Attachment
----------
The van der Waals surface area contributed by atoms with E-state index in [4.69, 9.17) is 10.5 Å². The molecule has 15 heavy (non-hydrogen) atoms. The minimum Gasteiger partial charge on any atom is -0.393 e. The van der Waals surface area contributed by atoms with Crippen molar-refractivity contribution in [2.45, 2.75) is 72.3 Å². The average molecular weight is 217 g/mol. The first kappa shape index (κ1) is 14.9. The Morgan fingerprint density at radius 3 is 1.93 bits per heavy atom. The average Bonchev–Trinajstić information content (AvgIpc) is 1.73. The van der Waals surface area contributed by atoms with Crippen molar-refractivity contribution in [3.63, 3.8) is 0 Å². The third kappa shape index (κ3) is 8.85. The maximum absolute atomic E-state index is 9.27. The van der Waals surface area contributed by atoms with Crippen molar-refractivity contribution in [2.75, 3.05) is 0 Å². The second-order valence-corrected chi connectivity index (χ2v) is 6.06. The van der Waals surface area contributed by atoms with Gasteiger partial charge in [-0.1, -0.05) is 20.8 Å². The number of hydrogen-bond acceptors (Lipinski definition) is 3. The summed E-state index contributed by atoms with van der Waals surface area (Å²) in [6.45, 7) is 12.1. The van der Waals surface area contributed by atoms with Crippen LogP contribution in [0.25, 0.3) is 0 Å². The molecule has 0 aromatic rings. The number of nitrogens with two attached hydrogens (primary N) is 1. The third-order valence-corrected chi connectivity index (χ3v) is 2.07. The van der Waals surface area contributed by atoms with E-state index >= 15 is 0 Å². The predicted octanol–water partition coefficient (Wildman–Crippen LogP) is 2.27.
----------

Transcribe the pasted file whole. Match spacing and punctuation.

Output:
The van der Waals surface area contributed by atoms with E-state index in [4.69, 9.17) is 10.5 Å². The molecule has 15 heavy (non-hydrogen) atoms. The minimum Gasteiger partial charge on any atom is -0.393 e. The van der Waals surface area contributed by atoms with Crippen molar-refractivity contribution in [2.45, 2.75) is 72.3 Å². The average molecular weight is 217 g/mol. The first kappa shape index (κ1) is 14.9. The Morgan fingerprint density at radius 3 is 1.93 bits per heavy atom. The average Bonchev–Trinajstić information content (AvgIpc) is 1.73. The van der Waals surface area contributed by atoms with Crippen molar-refractivity contribution in [3.63, 3.8) is 0 Å². The third kappa shape index (κ3) is 8.85. The maximum absolute atomic E-state index is 9.27. The van der Waals surface area contributed by atoms with Crippen molar-refractivity contribution in [2.75, 3.05) is 0 Å². The second-order valence-corrected chi connectivity index (χ2v) is 6.06. The van der Waals surface area contributed by atoms with Gasteiger partial charge in [-0.1, -0.05) is 20.8 Å². The number of hydrogen-bond acceptors (Lipinski definition) is 3. The summed E-state index contributed by atoms with van der Waals surface area (Å²) in [6.45, 7) is 12.1. The van der Waals surface area contributed by atoms with Crippen LogP contribution in [0.25, 0.3) is 0 Å². The molecule has 0 aromatic rings. The number of nitrogens with two attached hydrogens (primary N) is 1. The third-order valence-corrected chi connectivity index (χ3v) is 2.07. The van der Waals surface area contributed by atoms with E-state index >= 15 is 0 Å². The predicted octanol–water partition coefficient (Wildman–Crippen LogP) is 2.27.